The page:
psql client for PostgreSQL

psql is a command line client for the PostgreSQL Database Engine. If you install postgreSQL on Debian psql is installed by default. After you switched to the postgteSQL user:

su postgres

you can access the client with this simpel command:


and you can exit with this command:


You can set a password with this command inside of the psql client:


you can call the help with this command:


It’s a mess! I think more “NOT SEXY” is not possible! MySQL is maybe not as good as PostgreSQL, but from the usability it is 10 times better. In MySQL the command for exit is “exit” not “\q” and for showing the databases the command is “show databases” and for showing tables “show tables”. Much more intuitive than PostgreSQL!

Installing PostgreSQL 8.3 on Debian Linux (leny)

Installing PostgreSQL 8.3 on Debian Linux is pretty easy. With this command it is done.

apt-get install postgresql-8.3

Now the DB system is installed under:


You can see the status of the RDBMS with this command:

/etc/init.d/postgresql-8.3 status

You can start it

/etc/init.d/postgresql-8.3 start

and you can stop it

/etc/init.d/postgresql-8.3 stop

After the successful installation there is also a “postgres” user on your system. You can set the password of this user with this command:

passwd postgres

Now you can login as postgres user with:

su postgres

And with this command you can create a database:

createdb testdatabase

Your DB ist up and running.

MySQL to PostgresSQL migration

Today I migrated a 10 MB database from MySQL to PostgresSQL. I used the “ESF Database Migration Toolkit – Standard 6.5.06”. It works pretty good for me.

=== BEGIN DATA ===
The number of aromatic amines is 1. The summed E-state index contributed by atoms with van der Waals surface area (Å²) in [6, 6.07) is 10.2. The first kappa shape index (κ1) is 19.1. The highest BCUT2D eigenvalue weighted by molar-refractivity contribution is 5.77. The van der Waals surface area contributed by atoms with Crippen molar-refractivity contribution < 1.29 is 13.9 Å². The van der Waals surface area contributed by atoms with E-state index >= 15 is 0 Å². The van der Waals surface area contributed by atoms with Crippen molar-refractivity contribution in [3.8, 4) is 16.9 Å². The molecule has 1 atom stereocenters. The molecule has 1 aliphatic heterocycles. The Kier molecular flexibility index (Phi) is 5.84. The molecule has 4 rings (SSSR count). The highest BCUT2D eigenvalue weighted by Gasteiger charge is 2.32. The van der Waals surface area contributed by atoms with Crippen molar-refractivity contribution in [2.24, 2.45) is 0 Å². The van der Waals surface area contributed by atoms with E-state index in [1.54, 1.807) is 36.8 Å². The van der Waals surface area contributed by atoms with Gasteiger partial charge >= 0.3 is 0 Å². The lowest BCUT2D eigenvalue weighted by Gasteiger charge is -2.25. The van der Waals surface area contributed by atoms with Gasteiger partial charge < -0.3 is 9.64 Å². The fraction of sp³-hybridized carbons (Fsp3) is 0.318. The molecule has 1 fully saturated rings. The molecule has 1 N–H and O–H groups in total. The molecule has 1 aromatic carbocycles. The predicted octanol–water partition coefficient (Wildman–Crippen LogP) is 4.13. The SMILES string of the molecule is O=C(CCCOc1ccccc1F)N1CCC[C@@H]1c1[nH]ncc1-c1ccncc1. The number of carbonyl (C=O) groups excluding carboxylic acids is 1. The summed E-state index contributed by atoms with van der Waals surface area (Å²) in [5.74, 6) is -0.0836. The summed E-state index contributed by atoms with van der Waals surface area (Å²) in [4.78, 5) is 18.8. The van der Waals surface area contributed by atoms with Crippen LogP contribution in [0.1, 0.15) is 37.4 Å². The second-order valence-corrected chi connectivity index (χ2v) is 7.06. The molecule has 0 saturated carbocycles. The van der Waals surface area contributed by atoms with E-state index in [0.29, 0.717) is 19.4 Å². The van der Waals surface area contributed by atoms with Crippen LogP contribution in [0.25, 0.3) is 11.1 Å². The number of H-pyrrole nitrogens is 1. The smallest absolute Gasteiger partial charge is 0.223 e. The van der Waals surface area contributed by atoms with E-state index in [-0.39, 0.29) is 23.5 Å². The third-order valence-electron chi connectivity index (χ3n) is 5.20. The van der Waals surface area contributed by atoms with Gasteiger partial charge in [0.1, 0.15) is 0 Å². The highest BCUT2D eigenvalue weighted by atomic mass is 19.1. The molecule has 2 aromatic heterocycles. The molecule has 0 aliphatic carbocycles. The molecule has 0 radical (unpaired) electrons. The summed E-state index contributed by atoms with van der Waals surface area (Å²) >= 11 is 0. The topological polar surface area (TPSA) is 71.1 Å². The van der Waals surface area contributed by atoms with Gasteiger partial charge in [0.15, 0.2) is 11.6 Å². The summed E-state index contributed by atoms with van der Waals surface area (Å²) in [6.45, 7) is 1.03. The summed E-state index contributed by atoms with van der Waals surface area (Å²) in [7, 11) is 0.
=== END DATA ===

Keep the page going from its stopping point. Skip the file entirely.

I access the database with a spring/hibernate based java application. After some litle changes on the applicationContext.xml I could successfully start my app and access the postgresSQL database.

When I tried to enter new data through the java application I got some errors:

Caused by: java.sql.BatchUpdateException: Batch-Eintrag 0 insert into

The reason for this error is that postgresSQL uses sequences to generate IDs. The migration toolkit from ESF created for every table a separate sequence. By default hibernate creates one sequence for all tables.

After I customized the hibernate mappings to use the sequences created by the migration toolkit from ESF, it works fine for me. Here is the right mapping for a custom sequence.

<id name="id" type="long" column="`ID`">
 <generator >
 <param name="sequence">work_unit_id_seq</param>

It is absolute important that the sequence name is spelled in small letters, in the postgresSQL database.